The best way for a 3- or 4-year-old to forge ties with a relative is to spend time together. When family members are in each other's physical presence, the connection is much stronger because they are responding to immediate needs. Make sure your child and his relative have something fun to do when they get together.
Though you may bemoan the idea of your preschooler's raking in even more presents at holiday or birthday time, Dr. Myers-Walls says gift giving is a good way to foster family closeness. "Seeing the circle of family gift giving can help kids mentally lay out the family tree," she says. Preschoolers should give gifts -- preferably handmade.
It's up to you to help your child figure out who's who in his family tree. One way of doing this is by compiling your family history. It can be as basic as a photo album of up-to-date pictures of your child's aunts, uncles, grandparents, and cousins or as elaborate as a scrapbook containing brief biographies, favorite recipes, maps that show where ancestors came from, and photos of relatives at various stages of their lives.
Get your preschooler involved in creating this scrapbook by having her ask relatives to send pictures or memorabilia along with an explanation of their significance. Then you and your child can put the pieces into a special collection together.
Special occasions usually involve formal ceremonies, adult-oriented conversations, and lots of waiting around, all of which can bore kids to tears (or tantrums). Even children beyond the meltdown stage may act up when they're bored and have nothing to do. To keep toddlers and preschoolers busy, take along board books, crayons, and paper; for older kids, bring books, drawing materials, mazes, and dot-to-dot games, a deck of cards, even a disposable camera.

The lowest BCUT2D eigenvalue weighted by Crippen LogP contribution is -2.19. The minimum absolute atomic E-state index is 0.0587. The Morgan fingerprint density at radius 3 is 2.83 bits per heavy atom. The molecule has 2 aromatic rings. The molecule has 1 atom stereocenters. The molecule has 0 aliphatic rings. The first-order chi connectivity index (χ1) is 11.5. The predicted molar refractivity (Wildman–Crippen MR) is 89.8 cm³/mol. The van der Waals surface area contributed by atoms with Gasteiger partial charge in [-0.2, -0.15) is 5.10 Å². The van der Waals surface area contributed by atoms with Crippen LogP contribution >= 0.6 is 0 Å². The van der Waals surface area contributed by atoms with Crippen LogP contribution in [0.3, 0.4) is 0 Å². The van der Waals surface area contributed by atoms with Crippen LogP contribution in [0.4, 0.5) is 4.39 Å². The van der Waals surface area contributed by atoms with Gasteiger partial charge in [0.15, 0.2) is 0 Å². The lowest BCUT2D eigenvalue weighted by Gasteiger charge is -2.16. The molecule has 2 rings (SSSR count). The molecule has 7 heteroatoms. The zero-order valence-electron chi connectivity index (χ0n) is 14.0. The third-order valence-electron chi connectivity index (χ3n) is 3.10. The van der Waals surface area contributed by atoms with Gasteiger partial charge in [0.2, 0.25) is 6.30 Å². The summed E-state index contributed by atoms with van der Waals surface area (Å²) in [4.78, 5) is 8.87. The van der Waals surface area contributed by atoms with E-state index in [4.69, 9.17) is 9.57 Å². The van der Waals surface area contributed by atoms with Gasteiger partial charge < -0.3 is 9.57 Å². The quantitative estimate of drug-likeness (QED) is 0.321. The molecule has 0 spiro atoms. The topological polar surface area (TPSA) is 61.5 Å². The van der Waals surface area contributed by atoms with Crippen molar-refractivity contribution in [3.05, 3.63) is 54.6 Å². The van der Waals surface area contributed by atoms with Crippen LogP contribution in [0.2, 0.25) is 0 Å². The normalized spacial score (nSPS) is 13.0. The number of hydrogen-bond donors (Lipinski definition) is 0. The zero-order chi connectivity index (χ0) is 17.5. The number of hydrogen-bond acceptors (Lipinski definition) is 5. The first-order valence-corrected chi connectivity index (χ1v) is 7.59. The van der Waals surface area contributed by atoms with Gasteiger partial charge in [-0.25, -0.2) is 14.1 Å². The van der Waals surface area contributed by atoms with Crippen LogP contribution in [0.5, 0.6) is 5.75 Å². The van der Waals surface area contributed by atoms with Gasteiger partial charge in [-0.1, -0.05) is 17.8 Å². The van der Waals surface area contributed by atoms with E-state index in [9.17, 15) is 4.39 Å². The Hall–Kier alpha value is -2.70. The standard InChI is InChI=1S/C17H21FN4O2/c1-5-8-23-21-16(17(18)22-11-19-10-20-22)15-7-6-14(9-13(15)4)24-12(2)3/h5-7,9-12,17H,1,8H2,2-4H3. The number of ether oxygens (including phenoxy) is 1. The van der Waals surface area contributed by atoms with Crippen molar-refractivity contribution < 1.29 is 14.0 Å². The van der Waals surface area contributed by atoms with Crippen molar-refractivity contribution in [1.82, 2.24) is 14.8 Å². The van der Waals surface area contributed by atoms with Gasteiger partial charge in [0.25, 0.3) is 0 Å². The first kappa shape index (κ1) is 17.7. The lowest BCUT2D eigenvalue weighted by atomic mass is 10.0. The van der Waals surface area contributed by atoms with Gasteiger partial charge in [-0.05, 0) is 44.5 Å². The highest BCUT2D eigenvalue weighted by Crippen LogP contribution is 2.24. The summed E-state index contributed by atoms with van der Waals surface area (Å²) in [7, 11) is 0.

If you or a close family member is planning the party, consider setting up a separate room stocked with kiddie foods, games, and toys where children can take a break from all the grown-up activities (supervised, of course).
Another way to prevent older children from getting bored is to give them a job, like passing hors d'oeuvres or taking coats. Suzette Mako, of Philadelphia, kept her 5-year-old son, Gordon, very busy at their annual Christmas open house. He was responsible for watching his younger brother, Connor, answering the door, and playing host to the other children. "Not only did he have a great time, he was a big help," recalls Mako.
Even if you're not the host, consider asking close friends and relatives to put your child to work so that he feels like part of the event rather than just another guest.
If a child knows what to expect, he'll be less stressed and more cooperative, suggests Bigel-Casher. For example, to prepare for a wedding, you could say, "We'll get dressed up in our best clothes, then go to church. We'll sit and watch the priest talk to the bride and groom for about half an hour, then go to a hotel for lunch, then dancing."